7. Decree of divorce passed by the court.

In Contested divorce

  1. Filing of petition by the husband or wife.
  2. Court issues summons and seeks reply from the other spouse.
  3. Court may suggest reconciliation.
  4. Examination and cross-examination of witnesses and evidence.
  5. Counsels for both parties present final arguments.
  6. Decree of divorce passed by the court.

What are the grounds for divorce under Hindu law?

The Hindu Marriage Act, 1955, lays down the law for divorce that applies to Hindus, Buddhists, Jains, and Sikhs.

Under Section 13 of the Act, the grounds for divorce include:

  1. Voluntary sexual intercourse with any person other than spouse;
  2. Cruelty (both mental and physical);
  3. Desertion for a continuous period of not less than 2 years immediately preceding the presentation of the petition;
  4. Ceasing to be a Hindu by conversion to another religion; and
  5. Being incurably of unsound mind.

In addition, Section 13B provides for divorce by mutual consent

Section 27 of The Special Marriage Act, 1954 provides the grounds for grant of divorce in the case of marriages solemnised under that Act.

What does they mean?

Adultery – The act of indulging in sexual intercourse outside marriage is termed as adultery. Adultery is counted as a criminal offence and substantial proofs are required to establish it. An amendment to the law in 1976 states that one single act of adultery is enough for the petitioner to get a divorce.

Cruelty – A spouse can file a divorce case when he/she is subjected to any kind of mental and physical injury that causes danger to life, limb and health. The intangible acts of cruelty through mental torture are not judged upon one single act but series of incidents.Contrary to the popular belief a husband can also claim cruelty by wife.

Desertion – If one of the spouses voluntarily abandons his/her partner for at least a period of two years, the abandoned spouse can file a divorce case on the ground of desertion.

Conversion – In case either of the two converts himself/herself into another religion, the other spouse may file a divorce case based on this ground.

Mental Disorder – Mental disorder can become a ground for filing a divorce if the spouse of the petitioner suffers from incurable mental disorder and therefore cannot be expected from the couple to stay together.

Leprosy – In case of a ‘virulent and incurable’ form of leprosy, a petition can be filed by the other spouse based on this ground.

Venereal Disease – If one of the spouses is suffering from a serious disease that is easily communicable, a divorce can be filed by the other spouse. The sexually transmitted diseases like AIDS are accounted to be venereal diseases.The Punjab and Haryana high court has ruled that a person suffering from hepatitis B, which could be passed on to others by sexual activity, could not be a ground for divorce.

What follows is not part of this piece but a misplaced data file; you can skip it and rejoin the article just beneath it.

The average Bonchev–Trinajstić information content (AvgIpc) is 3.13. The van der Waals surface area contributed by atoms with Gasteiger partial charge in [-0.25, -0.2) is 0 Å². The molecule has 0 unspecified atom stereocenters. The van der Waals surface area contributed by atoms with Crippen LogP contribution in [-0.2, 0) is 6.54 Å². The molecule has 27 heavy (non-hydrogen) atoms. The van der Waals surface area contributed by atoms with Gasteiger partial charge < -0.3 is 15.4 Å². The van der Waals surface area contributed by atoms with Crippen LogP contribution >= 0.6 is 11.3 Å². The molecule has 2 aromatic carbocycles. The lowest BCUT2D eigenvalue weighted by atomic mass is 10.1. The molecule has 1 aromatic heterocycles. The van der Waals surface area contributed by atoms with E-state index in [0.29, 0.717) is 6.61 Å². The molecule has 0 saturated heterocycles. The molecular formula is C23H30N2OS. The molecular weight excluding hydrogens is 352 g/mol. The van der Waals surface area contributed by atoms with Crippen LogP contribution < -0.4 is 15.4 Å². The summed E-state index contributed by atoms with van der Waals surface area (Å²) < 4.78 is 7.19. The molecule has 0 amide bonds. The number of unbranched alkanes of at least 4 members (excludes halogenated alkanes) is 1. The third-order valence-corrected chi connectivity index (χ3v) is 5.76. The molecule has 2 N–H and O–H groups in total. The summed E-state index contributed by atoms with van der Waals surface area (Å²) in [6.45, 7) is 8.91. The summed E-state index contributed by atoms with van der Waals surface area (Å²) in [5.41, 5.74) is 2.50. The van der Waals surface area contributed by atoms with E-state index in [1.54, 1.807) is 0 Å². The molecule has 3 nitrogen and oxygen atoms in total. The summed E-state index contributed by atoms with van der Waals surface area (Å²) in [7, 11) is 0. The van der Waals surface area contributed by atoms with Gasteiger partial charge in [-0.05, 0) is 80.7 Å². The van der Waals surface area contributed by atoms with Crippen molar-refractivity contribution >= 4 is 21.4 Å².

Renunciation – A spouse is entitled to file for a divorce if the other renounces all worldly affairs by embracing a religious order.

Not Heard Alive – If a person is not seen or heard alive by those who are expected to be ‘naturally heard’ of the person for a continuous period of seven years, the person is presumed to be dead. The other spouse need to file a divorce if he/she is interested in remarriage.

No Resumption of Co-habitation – It becomes a ground for divorce if the couple fails to resume their co-habitation after the court has passed a decree of separation.

Apart from this there are certain grounds embedded in the Hindu Marriage Act 1955 in which the petition for divorce can be filed by wife only.

  1. If the husband has indulged in rape, bestiality and sodomy.
  2. If the marriage is solemnized before the Hindu Marriage Act and the husband has again married another woman in spite of the first wife being alive, the first wife can seek for a divorce.
  3. A girl is entitled to file for a divorce if she was married before the age of fifteen and renounces the marriage before she attains eighteen years of age.
  4. If there is no co-habitation for one year and the husband neglects the judgment of maintenance awarded to the wife by the court, the wife can contest for a divorce.

Ground of divorce which is not a ground for judicial separation

Following is the only ground of divorce, which is not a ground for judicial separation:

There has been no resumption of cohabitation or restitution of conjugal rights between parties to the marriage for one year or upwards after the passing of a decree for judicial-separation or restitution of conjugal right. [Sections 13 (1-A) and 10, Hindu Marriage Act, 1955]